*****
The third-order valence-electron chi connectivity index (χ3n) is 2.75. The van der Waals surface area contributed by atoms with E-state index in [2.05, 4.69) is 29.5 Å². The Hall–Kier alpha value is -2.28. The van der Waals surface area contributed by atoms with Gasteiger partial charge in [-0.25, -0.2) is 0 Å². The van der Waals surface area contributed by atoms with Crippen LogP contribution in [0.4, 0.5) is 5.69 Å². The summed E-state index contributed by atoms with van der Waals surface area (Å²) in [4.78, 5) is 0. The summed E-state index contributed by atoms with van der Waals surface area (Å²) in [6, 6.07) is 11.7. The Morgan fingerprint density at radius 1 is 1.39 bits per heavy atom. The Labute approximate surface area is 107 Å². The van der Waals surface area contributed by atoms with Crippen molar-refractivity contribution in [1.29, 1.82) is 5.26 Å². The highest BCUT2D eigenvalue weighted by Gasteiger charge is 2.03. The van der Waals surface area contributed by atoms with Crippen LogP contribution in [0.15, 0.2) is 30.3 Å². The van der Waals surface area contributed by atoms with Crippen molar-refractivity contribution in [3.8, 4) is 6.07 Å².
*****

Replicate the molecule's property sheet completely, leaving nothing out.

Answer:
The third-order valence-electron chi connectivity index (χ3n) is 2.75. The van der Waals surface area contributed by atoms with E-state index in [2.05, 4.69) is 29.5 Å². The Hall–Kier alpha value is -2.28. The van der Waals surface area contributed by atoms with Gasteiger partial charge in [-0.25, -0.2) is 0 Å². The van der Waals surface area contributed by atoms with Crippen LogP contribution in [0.4, 0.5) is 5.69 Å². The summed E-state index contributed by atoms with van der Waals surface area (Å²) in [4.78, 5) is 0. The summed E-state index contributed by atoms with van der Waals surface area (Å²) in [6, 6.07) is 11.7. The Morgan fingerprint density at radius 1 is 1.39 bits per heavy atom. The Labute approximate surface area is 107 Å². The van der Waals surface area contributed by atoms with Crippen molar-refractivity contribution in [1.29, 1.82) is 5.26 Å². The highest BCUT2D eigenvalue weighted by Gasteiger charge is 2.03. The van der Waals surface area contributed by atoms with Crippen LogP contribution in [0.15, 0.2) is 30.3 Å². The van der Waals surface area contributed by atoms with Crippen molar-refractivity contribution in [3.8, 4) is 6.07 Å².